Three new critical care paramedics have joined the crew of Cornwall Air Ambulance to help save lives across the county.

Kris Lethbridge, Thomas Hennessy-Jones and Pete Storer became members of the Cornwall Air Ambulance crew after a rigorous selection process, including written exams, emergency scenarios and fitness tests.

They take the total number of air ambulance paramedics to seven and join a team of lifesaving professionals dedicated to giving seriously ill and injured people the very best chance of survival.

Air operations officer Steve Garvey, who leads the Cornwall Air Ambulance crew, said: “The new members have fitted in well very quickly and are benefiting the whole crew with their skills. We’re looking forward to seeing what we can achieve with the new members on board and at how we can develop their training to further enhance our skills and therefore the care we can provide.’’

Kris trained as a paramedic and worked for South Western Ambulance Service NHS Foundation Trust in Penzance. He then became a training officer where he travelled around Cornwall and the rest of the UK supporting the development of training courses.

“My main interest is in acute medicine and I am glad to have returned to a more clinical role," said Kris. "I am looking forward to developing additional skills and equipment training with the team to provide treatments that aren’t currently available.”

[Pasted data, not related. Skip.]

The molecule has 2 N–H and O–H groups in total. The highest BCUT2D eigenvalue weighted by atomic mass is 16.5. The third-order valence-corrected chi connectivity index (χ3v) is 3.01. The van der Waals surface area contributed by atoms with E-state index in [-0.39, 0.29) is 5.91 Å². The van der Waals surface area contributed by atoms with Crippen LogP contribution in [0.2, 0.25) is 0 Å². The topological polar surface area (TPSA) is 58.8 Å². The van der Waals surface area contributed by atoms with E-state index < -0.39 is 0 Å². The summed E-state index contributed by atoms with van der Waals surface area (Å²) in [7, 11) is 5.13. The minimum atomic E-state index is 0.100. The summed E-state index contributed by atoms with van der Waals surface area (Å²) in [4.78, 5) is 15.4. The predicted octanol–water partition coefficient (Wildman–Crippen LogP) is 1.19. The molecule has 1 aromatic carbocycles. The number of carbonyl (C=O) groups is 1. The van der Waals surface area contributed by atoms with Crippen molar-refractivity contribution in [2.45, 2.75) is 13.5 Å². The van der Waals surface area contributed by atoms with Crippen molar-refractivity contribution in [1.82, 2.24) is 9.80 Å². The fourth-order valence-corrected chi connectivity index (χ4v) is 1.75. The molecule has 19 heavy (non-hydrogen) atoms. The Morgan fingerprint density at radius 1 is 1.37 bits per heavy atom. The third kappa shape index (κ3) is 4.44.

Thomas trained as a paramedic in London, before joining the East of England Ambulance Service in the hazardous area response team and then became a paramedic for Essex and Herts Air Ambulance.

He said: "I am excited about the opportunity to develop my critical care skills. I am looking forward to developing the training and pushing the boundaries of the care we can provide in the hope that patients will be able to receive more specialist care on board the helicopter.’’

Pete joined the team as a trainee critical care paramedic having previously worked as a paramedic for the South Western Ambulance Service NHS Foundation Trust based in Newquay. He then became a practice placement educator for the Trust before taking his position with Cornwall Air Ambulance.

“I am mainly interested in anatomy and physiology, so I’m looking forward to developing my skills in trauma patients as I complete the critical care training,"said Pete.’’

Each year the crew of Cornwall Air Ambulance carry out around 700 lifesaving mission, taking an average of 12 minutes to reach people in urgent need of lifesaving care. The charity’s running costs are funded entirely by donations from the people and businesses of Cornwall, as well as visitors to the county. People can support their ambulance by visiting